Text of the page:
Accord, the industry body for the Australian cosmetics industry, has dropped its opposition to government plans to ban testing on animals for cosmetic products.
The Department of Health announced last summer that it intended to introduce a ban on the testing of finished cosmetic products and their ingredients on animals in Australia, and the sale of the same that have been tested on animals outside of the country.
The ban would come into effect, with transitional arrangements, from 1 July.
In a consultation paper issued in March this year, the department says the proposals will allow a number of exceptions. These will include data from testing begun before the ban; for cosmetics already on sale in Australia; and testing for other purposes, such medicine or pesticides, environmental protection or occupational health and safety.
To learn medical science, the students of three medical colleges will no longer have to crudely dissect dead animals, whose anatomy they can examine now on simulators.
The animal simulators, known as the Elsevier’s Animal Simulator education software, have been given by PETA to the Department of Pharmacology at Jawaharlal Nehru Medical College in Aligarh in Uttar Pradesh, Dr Rajendra Prasad Government Medical College Kangra in Tanda, Himachal Pradesh and Indira Gandhi Medical College in Shimla, Himachal Pradesh
The animal simulator is a locally developed computer- assisted learning tool that is designed for undergraduate and postgraduate students of medicine and pharmacology, and it can replace the use of animals to train the students.
Through “heart-on-a-chip” technology—modeling a human heart on an engineered chip and measuring the effects of compound exposure on functions of heart tissue using microelectrodes—Lawrence Livermore National Laboratory (LLNL) researchers hope to decrease the time needed for new drug trials and ensure potentially lifesaving drugs are safe and effective while reducing the need for human and animal testing. The research is part of the Lab’s iCHIP (in-vitro Chip-Based Human Investigational Platform) project, which replicates human systems on engineered platforms to test the effects of toxic chemical and biological compounds.
The OECD has launched a project to create a system for interpreting data, in an effort to extend use of non-animal testing through the mutual acceptance of data (MAD) scheme.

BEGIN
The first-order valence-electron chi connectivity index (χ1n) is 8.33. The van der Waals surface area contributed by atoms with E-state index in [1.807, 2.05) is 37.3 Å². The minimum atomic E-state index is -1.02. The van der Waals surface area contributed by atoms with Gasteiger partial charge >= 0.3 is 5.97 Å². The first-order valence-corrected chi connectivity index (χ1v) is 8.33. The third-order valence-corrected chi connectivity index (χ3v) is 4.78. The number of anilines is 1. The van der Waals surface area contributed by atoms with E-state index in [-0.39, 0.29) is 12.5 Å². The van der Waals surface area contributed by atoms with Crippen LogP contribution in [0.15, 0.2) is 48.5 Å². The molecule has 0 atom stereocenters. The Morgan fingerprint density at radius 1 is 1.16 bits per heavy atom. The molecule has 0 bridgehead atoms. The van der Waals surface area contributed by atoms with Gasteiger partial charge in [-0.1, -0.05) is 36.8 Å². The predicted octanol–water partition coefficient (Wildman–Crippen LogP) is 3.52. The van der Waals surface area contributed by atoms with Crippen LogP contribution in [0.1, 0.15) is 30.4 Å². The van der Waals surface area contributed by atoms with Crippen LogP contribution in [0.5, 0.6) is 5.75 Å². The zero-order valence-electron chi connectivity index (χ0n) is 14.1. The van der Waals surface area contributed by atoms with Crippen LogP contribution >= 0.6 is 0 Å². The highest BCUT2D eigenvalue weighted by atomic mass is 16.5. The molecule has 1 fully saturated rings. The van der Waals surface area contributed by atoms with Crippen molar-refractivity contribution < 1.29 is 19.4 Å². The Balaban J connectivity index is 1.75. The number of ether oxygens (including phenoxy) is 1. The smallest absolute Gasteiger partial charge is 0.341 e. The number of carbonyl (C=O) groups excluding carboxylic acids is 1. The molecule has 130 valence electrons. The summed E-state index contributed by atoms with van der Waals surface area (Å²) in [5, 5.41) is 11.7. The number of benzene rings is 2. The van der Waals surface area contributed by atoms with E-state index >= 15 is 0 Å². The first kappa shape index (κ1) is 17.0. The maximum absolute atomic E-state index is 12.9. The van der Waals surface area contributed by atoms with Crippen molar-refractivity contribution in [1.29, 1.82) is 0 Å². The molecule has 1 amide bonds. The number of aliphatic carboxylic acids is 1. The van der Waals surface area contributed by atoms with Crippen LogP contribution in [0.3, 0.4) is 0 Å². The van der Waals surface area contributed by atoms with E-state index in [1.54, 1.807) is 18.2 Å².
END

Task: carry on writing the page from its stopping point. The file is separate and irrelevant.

MAD can rarely be applied to non-standalone alternative test data because of complex relationships between test methods and prediction models that associate data from multiple sources. The OECD project – adopted at the recent meeting of the working group of the national coordinators of the test guidelines programme (WNT) – aims to overcome this issue by developing a “defined approach” to interpreting non-animal test data.
The EU Reference Laboratory for Alternatives to Animal Testing (EURL Ecvam) has published its recommendation on the use of non-animal approaches for skin sensitisation (allergy) testing.
In December, a team of scientists demonstrated that OECD-validated non-animal skin sensitisation assays can reliably predict substances that are sensitisers that require activation by skin cells.
The amended Toxic Substances Control Act (TSCA) has ushered in new developments in testing strategies. In March 2017, Andre E. Nel, Ph.D. (Division of NanoMedicine, Department of Medicine, David Geffen School of Medicine, University of California, Los Angeles, California (UCLA); California NanoSystems Institute, UCLA (CNSI)) and Timothy F. Malloy (CNSI; UCLA School of Law; UCLA Center on Environmental and Occupational Health) published Policy reforms to update chemical safety testing: TSCA reform empowers EPA to use modernized safety testing in the United States, in the Journal Science. This article discusses this new “paradigm” in testing, which it states relies “largely on nonanimal, alternative testing strategies (ATS), uses mechanism-based in vitro assays and in silico predictive tools for testing chemicals at considerably less cost.” There are technological and institutional challenges, however, that the article addresses, but the authors state they hope to provide a “cautious but hopeful assessment of this intersection of law and science.